Flight department managers need accurate information to determine whether their group's SOPs are logical, efficient and being practiced, and to identity, manage and reduce operational risks. One method for obtaining those data on a continuing basis is by instituting a Flight Operations Quality Assurance (FOQA) program, which uses actual flight data to identify and address operational problems before they lead to incidents and accidents.

FOQA proved its value long ago among airlines, but its adaptation to the helicopter sectors was slow due to the lack of availability of low-cost, lightweight, unobtrusive data collection hardware. However, within the past few years, such equipment costing less than $10,000 to install has come to market according to the International Helicopter Safety Team (IHST).

Helicopter FOQA dates to late 1998 following the completion of an initial feasibility study by Great Britain's Civil Aviation Authority (CAA) and Shell Aircraft Ltd. Together, the CAA, Shell, Bristow Group and Smith Aerospace Electronic Systems with technical support from British Airways successfully demonstrated real safety benefits of flight data monitoring programs. Five Super Pumas equipped with flight data recorders were initially involved. Follow-up studies analyzed low-speed operations, pilot workload, mapping helideck environments and allocating severity values to events.

More recently FOQA — under a variety of names — has proved its value at a number of large and small helicopter operators.

The term FOQA is commonly used by the FAA in the U.S., while ICAO labels the process as Flight Data Analysis. CHC Helicopter calls its program Helicopter Flight Data Monitoring; Bristow uses Helicopter Operations Monitoring Program; and PHI entitles its the Line Activity Monitoring Program. Other operators now employing FOQA programs include Bond, Cougar Helicopters, ERA, Metro Aviation, Air Methods and Arkansas Children's Hospital.

According to these operators, the programs help them determine whether SOPs are being followed and pinpoint training deficiencies, provide early warning of maintenance issues and can result in lower operational costs. The actionable information derived from FOQA analysis can potentially provide a proactive means to prevent an accident.

Information from FOQA programs is unique since it provides data that are objective and available for root cause analysis. The data are also especially valuable for evaluating the effectiveness of any actions taken to correct a problem revealed by earlier analysis. Over the long term, FOQA reduces operational costs through a reduction in incidents and accidents and associated repair work, while at the same time highlighting inefficiencies and increasing aircraft availability and maintaining value.

The components of the FOQA system include an onboard data recording and collection system, plus a means for transmitting the data, replaying and analyzing them, and visualization tools. In recent years new technologies have dramatically changed the recording systems. Quick Access Recorders (QARs) and Light Aircraft Recording Systems can capture essential aircraft state information including yaw, pitch, roll, altitude, climb/descent rate, rotor RPM and torque. The options for recording memory devices now include optical disks, PCMCIA cards, compact flash cards and solid-state memory. Many new aircraft can be ordered with this equipment installed at the factory.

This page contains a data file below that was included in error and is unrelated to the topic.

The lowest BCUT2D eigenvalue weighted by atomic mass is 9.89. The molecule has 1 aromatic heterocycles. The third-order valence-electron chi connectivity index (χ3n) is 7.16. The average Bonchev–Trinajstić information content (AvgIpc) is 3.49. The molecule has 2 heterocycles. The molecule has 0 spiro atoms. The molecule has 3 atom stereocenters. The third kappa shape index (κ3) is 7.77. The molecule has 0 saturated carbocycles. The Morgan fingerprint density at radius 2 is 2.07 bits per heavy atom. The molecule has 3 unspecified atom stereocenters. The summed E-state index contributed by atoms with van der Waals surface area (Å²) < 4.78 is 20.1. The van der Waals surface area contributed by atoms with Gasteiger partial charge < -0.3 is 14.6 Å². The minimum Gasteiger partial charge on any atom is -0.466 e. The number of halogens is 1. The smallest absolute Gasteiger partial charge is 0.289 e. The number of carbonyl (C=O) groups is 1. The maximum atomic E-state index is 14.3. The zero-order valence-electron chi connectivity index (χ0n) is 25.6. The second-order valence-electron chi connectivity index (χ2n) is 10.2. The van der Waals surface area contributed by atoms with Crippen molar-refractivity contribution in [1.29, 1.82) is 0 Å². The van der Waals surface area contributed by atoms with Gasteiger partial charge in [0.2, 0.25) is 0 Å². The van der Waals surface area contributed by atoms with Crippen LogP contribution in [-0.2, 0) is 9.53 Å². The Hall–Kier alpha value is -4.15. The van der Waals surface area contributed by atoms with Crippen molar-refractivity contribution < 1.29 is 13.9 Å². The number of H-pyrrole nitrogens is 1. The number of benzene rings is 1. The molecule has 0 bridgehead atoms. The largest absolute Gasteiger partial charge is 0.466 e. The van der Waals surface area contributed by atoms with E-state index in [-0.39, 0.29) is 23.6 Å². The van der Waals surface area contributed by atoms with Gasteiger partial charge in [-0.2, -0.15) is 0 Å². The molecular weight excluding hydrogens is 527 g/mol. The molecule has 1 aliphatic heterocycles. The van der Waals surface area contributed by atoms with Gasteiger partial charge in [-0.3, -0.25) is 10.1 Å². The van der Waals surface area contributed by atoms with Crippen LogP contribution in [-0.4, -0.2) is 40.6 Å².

Traditional equipment such as flight data recorders, QARs and multifunction data acquisition units are currently being used in FOQA programs for medium and large transport airplanes. These devices, which are often required by regulatory authorities for such aircraft, are beneficial in that they typically provide more parameters and data to support both operational and maintenance monitoring programs.

Retrieval methods also have evolved. Some operators have used physical removal of a disk or PCMCIA card. Electronic transfer methods now include the use of wireless systems, cell phone modems, VHF modems and satellite modems. Operators can weigh expense, in-aircraft equipment installation, availability of airport infrastructure, bandwidth and operating environment into consideration when deciding which technology best suits their needs.

Improvements in flight animation systems have greatly aided the ability to understand and analyze events. Instead of looking at a page of digital data read-outs, which can be tedious and difficult to interpret, animation software gives the reviewer high-fidelity graphical depictions of an event generated by those data.

FOQA analysis is derived from “Triggered Events” that occur outside the normal operating envelope and “Routine Operational Measurements.” The acceptable limits for each parameter are predefined by the operator, with some measures specific to make/model/type of aircraft, and an exceedance of a parameter trips the “trigger,” thus putting a special label on the flight.

It is equally important for a manager to get a summary of normal operations. These Routine Operational Measurements help to determine whether flight crews are nearing the extremes for normal operations, and if so, how often and to what degree.